By Claudie Benjamin

Years ago, Tahji (Beth) LaComb-Wolpert was a professional dancer when she was badly injured in a terrible car accident. Recovery was long and difficult, but yoga was the most helpful tool that helped her to recover. Yoga provided a way to exercise when most movement during that period was difficult, and anything too strenuous might have caused further injury. Beth recovered her strength and mobility. She was able to dance again, her career encompassing ballet, modern, international character and Broadway. And embarking on a life-changing path, she pursued training in yoga and meditation.

In time, she became an expert teacher, with students regularly coming to her for training at the various studios on the Upper West Side she has occupied since the 1990s. Since Covid, her home in the Apple Bank building on West 73rd Street and Broadway includes her studio, Yoga Bees are Beautiful, where she teaches yoga and meditation classes for students aged 8 to 85.

Describing her meditation approach, Beth said, “I teach Sound and Light Meditation, and although I am of the Dharma Mittra lineage, I also include Iyengar, Jivamukti, and physical therapy techniques.” Her yoga instruction draws from many disciplines.

Children and adolescents come to the studio to correct movement patterns they’ve been told need correction or because parents are looking for an active pursuit for their children, especially those not inclined to sports. Dancers of all ages are drawn to yoga for stress and pain relief and as a way to enhance strength, grace, and fluidity of motion.

Photo of Tajhi LaComb-Wolpert in a yoga poseWant to see Beth in action? The YouTube channel is filled with yoga and Pilates classes that people can do at home. She also teaches on Zoom seven days a week.

Within just the last few months, Beth has had two hip replacements. At first, finding a way to do the exercise necessary for healing was a daunting challenge. Even sitting was painful. But with patience (not her forte, she admitted), knowledge of yoga, and the guidance of two outstanding physical therapists, she said her recovery is going well.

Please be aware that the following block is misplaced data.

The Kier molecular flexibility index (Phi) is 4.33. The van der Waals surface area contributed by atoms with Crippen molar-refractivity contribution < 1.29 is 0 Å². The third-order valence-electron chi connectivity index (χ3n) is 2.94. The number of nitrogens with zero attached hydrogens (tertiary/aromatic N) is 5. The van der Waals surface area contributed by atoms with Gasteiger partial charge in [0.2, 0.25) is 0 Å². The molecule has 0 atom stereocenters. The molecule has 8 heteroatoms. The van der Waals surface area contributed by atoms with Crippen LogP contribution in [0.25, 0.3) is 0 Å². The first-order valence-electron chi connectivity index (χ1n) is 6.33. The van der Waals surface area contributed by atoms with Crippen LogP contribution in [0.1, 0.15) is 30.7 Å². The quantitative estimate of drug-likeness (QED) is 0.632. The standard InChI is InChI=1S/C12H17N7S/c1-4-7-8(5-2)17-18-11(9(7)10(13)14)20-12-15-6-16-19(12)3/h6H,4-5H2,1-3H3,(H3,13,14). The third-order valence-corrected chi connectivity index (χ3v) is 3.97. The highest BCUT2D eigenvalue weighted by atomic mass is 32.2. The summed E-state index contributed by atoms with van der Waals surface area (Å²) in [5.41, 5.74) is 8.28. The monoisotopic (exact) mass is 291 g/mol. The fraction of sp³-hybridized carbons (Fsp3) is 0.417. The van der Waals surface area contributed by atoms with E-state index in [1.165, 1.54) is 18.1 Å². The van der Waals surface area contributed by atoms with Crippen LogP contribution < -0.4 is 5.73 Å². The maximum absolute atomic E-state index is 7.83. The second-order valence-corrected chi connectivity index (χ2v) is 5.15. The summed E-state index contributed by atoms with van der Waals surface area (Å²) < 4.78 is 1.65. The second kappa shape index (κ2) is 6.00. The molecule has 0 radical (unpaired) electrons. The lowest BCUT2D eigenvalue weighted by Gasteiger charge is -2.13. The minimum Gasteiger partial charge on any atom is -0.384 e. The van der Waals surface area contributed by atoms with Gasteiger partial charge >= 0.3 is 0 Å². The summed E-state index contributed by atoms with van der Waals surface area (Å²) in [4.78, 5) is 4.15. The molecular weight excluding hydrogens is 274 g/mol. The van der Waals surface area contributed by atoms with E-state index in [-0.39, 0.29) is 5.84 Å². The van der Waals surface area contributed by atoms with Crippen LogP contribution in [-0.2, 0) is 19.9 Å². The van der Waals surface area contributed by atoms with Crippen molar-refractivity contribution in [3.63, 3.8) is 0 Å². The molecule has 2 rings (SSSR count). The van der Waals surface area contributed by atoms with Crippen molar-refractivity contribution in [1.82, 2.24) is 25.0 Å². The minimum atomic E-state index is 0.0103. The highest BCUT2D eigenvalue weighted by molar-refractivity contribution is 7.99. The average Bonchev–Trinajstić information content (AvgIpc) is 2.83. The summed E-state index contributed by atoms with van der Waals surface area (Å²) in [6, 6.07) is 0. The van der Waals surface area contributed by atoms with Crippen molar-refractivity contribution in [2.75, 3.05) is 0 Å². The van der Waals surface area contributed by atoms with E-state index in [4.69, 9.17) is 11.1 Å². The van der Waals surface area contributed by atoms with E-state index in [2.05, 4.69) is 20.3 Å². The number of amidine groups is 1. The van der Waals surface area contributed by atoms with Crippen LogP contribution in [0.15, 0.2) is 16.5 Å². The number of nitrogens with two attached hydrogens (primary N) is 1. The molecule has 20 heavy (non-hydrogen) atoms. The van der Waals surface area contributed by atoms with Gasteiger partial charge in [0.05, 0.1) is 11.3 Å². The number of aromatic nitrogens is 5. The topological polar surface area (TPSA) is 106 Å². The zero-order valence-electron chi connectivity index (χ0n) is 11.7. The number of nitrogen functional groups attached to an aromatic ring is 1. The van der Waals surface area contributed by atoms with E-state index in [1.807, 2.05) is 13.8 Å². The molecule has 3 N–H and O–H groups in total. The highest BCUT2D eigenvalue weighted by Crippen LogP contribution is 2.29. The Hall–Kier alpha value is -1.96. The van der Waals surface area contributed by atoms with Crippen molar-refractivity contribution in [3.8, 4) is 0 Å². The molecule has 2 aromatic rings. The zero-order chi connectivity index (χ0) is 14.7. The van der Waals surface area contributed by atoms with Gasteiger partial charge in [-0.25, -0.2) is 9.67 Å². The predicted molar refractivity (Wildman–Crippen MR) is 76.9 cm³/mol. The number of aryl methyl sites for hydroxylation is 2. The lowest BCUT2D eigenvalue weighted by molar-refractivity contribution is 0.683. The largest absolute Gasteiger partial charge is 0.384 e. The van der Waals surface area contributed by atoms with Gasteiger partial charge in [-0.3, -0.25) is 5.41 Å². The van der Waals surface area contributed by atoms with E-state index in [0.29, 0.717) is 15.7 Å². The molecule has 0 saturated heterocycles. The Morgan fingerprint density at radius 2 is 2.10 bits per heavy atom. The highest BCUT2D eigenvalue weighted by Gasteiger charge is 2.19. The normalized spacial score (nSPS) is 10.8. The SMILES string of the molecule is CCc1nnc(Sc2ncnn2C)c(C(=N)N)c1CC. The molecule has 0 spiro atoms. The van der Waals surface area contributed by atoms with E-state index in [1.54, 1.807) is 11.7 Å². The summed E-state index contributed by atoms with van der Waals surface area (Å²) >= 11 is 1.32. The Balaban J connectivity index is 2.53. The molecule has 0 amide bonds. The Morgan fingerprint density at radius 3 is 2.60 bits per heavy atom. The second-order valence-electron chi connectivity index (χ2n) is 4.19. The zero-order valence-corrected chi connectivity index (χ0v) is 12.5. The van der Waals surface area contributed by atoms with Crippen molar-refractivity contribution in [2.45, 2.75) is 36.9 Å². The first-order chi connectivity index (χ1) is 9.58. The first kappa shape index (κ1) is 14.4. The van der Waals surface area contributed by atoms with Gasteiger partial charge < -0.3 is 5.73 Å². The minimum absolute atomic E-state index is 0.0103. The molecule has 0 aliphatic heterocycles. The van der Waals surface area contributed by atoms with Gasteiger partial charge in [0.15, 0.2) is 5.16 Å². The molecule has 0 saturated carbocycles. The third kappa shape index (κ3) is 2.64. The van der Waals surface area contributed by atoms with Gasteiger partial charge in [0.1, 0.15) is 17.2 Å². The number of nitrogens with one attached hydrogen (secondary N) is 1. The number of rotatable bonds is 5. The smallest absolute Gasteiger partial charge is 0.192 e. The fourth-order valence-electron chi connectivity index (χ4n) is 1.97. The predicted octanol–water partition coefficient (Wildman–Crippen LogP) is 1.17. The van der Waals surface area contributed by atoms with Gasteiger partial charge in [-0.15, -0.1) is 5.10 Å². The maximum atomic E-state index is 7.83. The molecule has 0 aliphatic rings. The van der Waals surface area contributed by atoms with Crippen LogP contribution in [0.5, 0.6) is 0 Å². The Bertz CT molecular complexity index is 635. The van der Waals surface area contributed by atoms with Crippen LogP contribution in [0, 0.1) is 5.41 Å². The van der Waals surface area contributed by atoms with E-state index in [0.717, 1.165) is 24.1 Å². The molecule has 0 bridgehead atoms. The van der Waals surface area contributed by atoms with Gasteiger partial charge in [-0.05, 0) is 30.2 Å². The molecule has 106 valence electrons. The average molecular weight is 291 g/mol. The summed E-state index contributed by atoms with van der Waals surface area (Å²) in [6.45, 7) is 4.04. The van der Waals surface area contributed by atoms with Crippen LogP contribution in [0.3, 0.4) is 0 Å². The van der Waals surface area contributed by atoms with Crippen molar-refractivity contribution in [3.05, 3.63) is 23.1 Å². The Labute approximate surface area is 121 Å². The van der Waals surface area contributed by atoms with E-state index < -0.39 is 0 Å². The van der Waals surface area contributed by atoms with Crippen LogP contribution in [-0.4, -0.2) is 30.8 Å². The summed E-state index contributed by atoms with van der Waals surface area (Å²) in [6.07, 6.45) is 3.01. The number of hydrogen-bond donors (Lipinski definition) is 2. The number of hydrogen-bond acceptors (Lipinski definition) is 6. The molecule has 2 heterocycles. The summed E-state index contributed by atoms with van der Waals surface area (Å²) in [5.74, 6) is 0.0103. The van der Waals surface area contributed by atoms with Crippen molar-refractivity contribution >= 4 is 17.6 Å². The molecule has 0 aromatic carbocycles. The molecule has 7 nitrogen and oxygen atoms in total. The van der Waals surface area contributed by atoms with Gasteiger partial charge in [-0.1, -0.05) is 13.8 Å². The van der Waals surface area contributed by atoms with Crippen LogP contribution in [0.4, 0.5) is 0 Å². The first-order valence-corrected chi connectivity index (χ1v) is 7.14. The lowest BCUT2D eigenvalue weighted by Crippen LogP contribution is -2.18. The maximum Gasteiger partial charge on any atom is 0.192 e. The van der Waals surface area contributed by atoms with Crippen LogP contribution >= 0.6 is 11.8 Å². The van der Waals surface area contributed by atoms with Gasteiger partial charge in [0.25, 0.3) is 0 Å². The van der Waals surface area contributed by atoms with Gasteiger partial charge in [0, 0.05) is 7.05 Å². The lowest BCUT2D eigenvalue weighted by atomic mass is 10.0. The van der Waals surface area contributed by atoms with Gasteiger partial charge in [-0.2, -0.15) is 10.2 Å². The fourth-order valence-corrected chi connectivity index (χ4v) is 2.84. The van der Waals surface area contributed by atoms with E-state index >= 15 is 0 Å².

While the isolation of the Covid period made in-person classes impossible, it also prompted two of Beth’s new creative ventures. One improbably was a series of quirky, whimsical videos depicting yoga classes presented from the point of her dog Leila, a gentle beast she calls a very Upper West Side pup. The videos are posted on the Yoga Bees are Beautiful website.

The other production, a hugely enterprising project, is a coffee table book of photographs depicting young dancers (who, at the time of the photo shoot) were students at the School of American Ballet. Eduardo Patino beautifully photographed them as they carried out yoga routines as part of classwork with Beth.  She said that about 40 of the images of these students were used for three years of calendars. “But I had about 1000 more photographs, and these became the basis for the book.” She explained further, “I didn’t want a book with a lot of text about me or about the history of yoga, but rather to create something beautiful and interesting to look at and enjoy.” Her book entitled Yoga Bees are Beautiful is available on Amazon.

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